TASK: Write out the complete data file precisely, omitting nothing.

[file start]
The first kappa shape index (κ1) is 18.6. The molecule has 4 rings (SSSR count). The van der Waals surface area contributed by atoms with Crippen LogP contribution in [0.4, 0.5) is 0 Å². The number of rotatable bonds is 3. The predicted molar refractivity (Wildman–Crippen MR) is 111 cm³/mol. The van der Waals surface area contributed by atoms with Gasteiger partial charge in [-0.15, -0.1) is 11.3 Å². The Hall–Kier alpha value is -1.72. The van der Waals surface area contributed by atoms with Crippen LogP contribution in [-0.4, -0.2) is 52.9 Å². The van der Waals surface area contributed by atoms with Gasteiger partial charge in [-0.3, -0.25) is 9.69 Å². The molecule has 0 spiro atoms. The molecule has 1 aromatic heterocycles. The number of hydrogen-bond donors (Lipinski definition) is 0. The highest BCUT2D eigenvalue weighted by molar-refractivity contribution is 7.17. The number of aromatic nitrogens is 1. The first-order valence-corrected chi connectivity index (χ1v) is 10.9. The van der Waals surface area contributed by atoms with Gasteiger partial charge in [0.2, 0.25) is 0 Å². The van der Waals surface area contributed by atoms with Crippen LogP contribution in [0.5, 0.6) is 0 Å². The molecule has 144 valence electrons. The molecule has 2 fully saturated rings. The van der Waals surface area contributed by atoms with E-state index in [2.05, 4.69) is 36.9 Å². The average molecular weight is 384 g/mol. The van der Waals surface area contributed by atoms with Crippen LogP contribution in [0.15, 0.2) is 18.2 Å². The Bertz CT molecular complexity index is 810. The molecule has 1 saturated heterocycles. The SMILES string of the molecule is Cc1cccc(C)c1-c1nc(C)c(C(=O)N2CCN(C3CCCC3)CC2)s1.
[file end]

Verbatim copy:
The first kappa shape index (κ1) is 18.6. The molecule has 4 rings (SSSR count). The van der Waals surface area contributed by atoms with Crippen LogP contribution in [0.4, 0.5) is 0 Å². The number of rotatable bonds is 3. The predicted molar refractivity (Wildman–Crippen MR) is 111 cm³/mol. The van der Waals surface area contributed by atoms with Gasteiger partial charge in [-0.15, -0.1) is 11.3 Å². The Hall–Kier alpha value is -1.72. The van der Waals surface area contributed by atoms with Crippen LogP contribution in [-0.4, -0.2) is 52.9 Å². The van der Waals surface area contributed by atoms with Gasteiger partial charge in [-0.3, -0.25) is 9.69 Å². The molecule has 0 spiro atoms. The molecule has 1 aromatic heterocycles. The number of hydrogen-bond donors (Lipinski definition) is 0. The highest BCUT2D eigenvalue weighted by molar-refractivity contribution is 7.17. The number of aromatic nitrogens is 1. The first-order valence-corrected chi connectivity index (χ1v) is 10.9. The van der Waals surface area contributed by atoms with Gasteiger partial charge in [0.2, 0.25) is 0 Å². The van der Waals surface area contributed by atoms with Crippen LogP contribution in [0.5, 0.6) is 0 Å². The molecule has 144 valence electrons. The molecule has 2 fully saturated rings. The van der Waals surface area contributed by atoms with E-state index in [2.05, 4.69) is 36.9 Å². The average molecular weight is 384 g/mol. The van der Waals surface area contributed by atoms with Crippen LogP contribution in [0.15, 0.2) is 18.2 Å². The Bertz CT molecular complexity index is 810. The molecule has 1 saturated heterocycles. The SMILES string of the molecule is Cc1cccc(C)c1-c1nc(C)c(C(=O)N2CCN(C3CCCC3)CC2)s1.